Discussion in 'Stringing Techniques / Stringing Machines' started by iebro, Sep 16, 2010.
Is it better to change the grommets when change the string each time?
How often do you change your strings? Are the grommets worn? Are the strings breaking due to a grommet problem?
As a general rule I would not replace the grommet unless I suspect a problem with the grommet or is the knot holes or the head protector are badly worn.
Unless you have money to blow, most people change their grommets when they wear out.
The question then becomes: How often do you restring?
the general rule that I use is to determine when to change grommets is:
When a grommet tube cracks/breaks and the string touches the frame directly
when the bumper wears sufficiently that the graphite under the bumper is exposed
when the bumper cracks.
I adhere by these 3 standards as well.
If someone brings in a racquet to me to string, and there is 1 or 2 cracked or worn down grommets, I will normally replace those single grommets, and tell the client that next time they may wish to order new grommets, or tell me to order a grommet set ahead of time, as the next string job it would be all set for them, as long as grommet set is still avail. (some are getting hard to come by). If there are a few cracked grommets, then I will just tube those, and tell the client thats the last string job with those grommets, again depends on availability. I have one person I tube a # of grommets each time, as they are not avail. no other option. I don't even charge for tubing or single grommet replacements. (I don't really know if others charge for single grommet replacement or tubing services I just do it as a service for clients at no charge).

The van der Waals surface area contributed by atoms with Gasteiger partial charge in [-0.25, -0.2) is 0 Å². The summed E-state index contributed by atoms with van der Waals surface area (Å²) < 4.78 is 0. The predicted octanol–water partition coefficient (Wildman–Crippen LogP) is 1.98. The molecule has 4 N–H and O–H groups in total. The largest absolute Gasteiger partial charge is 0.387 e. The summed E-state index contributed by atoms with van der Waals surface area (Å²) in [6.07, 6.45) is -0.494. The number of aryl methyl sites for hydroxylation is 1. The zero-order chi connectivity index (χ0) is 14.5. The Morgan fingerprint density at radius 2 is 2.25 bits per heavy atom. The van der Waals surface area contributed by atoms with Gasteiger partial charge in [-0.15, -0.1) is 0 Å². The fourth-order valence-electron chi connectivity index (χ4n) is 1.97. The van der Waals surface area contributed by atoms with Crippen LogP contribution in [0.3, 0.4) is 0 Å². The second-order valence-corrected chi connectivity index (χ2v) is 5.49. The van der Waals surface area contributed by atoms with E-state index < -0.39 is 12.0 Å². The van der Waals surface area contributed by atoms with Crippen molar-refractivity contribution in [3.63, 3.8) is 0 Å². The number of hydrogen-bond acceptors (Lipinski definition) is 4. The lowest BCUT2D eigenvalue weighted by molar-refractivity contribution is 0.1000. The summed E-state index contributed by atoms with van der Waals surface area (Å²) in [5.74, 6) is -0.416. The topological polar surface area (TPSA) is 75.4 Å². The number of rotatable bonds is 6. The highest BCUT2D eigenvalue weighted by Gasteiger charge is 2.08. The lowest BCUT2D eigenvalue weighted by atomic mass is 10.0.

For grommet set replacements, I usually charge for the price of the grommets plus shipping, as usually I end up just ordering a single grommet set to get it in for someone, and I have that S&H charge to me since its a small order, + $10.00 labor fee.I really don't know what the standard fee is for this, but it seems to be reasonable, and it offers a service. I always tell the client that they can order their own, and attempt to replace it themself, but no one has done that as yet.